The grumpy but loveable Captain of Serenity, Mal is a former “Browncoat” sergeant who fought during the Unification War. A petty thief and smuggler, Mal is still an honest and moral man defined by his loyalty towards his two true loves: his ship, and his crew.
The Captain’s most trusted and loyal friend, Zoe served under Mal during the Unification War, and is now Serenity’s second-in-command. A disciplined “warrior woman,” her calm and confident demeanor makes her a fierce fighter, but her soft side comes out around her goofy husband, Wash.
Zoe’s head-over-heels-in-love husband and Serenity’s genius pilot, Wash is both the voice of reason and the voice of the audience amongst a crew that often has to live a life of extremes. Generally a quippy and light-hearted man, Wash is always sensible, and often advocates for nonviolent solutions.
A hired gun working for the Captain, Jayne puts on a selfish, brutish front, but occasionally allows his sensitive side to peek through. He isn’t afraid to be upfront and honest about the hard questions, and though the crew often questions his judgment and trust, he remains remarkably loyal to the Captain.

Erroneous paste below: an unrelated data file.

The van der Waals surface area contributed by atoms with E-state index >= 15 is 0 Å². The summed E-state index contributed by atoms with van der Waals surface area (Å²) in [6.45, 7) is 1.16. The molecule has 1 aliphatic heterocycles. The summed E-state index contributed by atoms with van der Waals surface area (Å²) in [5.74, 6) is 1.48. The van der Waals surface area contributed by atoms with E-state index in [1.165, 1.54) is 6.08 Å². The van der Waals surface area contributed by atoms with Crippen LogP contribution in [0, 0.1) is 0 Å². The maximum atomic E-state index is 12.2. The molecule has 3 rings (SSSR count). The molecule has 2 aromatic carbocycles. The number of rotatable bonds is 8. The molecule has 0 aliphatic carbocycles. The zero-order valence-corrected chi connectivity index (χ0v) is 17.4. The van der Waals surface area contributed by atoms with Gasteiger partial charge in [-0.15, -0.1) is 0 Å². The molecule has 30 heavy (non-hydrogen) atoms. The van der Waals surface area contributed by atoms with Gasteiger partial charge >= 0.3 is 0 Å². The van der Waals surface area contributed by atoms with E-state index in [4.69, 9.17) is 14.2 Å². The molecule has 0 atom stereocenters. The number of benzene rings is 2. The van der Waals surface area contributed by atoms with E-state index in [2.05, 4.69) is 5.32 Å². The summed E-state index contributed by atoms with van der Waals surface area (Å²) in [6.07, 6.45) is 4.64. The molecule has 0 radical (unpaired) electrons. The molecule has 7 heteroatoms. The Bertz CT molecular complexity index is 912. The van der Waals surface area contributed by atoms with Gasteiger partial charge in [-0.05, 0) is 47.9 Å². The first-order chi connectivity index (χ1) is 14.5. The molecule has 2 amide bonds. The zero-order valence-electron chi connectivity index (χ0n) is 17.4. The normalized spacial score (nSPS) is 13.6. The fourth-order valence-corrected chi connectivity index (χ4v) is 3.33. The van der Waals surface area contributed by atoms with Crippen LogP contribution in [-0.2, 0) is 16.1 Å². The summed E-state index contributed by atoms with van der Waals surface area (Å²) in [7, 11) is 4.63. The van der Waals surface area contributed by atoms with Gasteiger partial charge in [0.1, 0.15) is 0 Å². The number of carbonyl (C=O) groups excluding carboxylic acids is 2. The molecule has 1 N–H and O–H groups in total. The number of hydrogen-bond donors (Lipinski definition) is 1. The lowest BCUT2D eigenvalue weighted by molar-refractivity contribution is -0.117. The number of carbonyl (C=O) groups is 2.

Serenity’s genius mechanic, Kaylee is a sweet, cheery girl who genuinely loves and is genuinely loved by every member of the crew. Though often portraying a positive, childlike outlook on the world, she isn’t afraid to go after what she wants and conquer her crush on Dr. Simon Tam.
A registered Companion, Inara carries all of the dignity, elegance and compassion of a 26th century courtesan who has spent a lifetime perfecting the craft of comforting human loneliness. Her high education gives her high social standing, and affords the Serenity crew a degree of legitimacy.
Once an elite medical researcher and top trauma surgeon, Simon gave up his career to protect River from the torture projects the Alliance were inflicting on her. Refined even in the outskirts of space, his selfless devotion to caring for his little sister has left him hiding on Serenity as the ship’s doctor.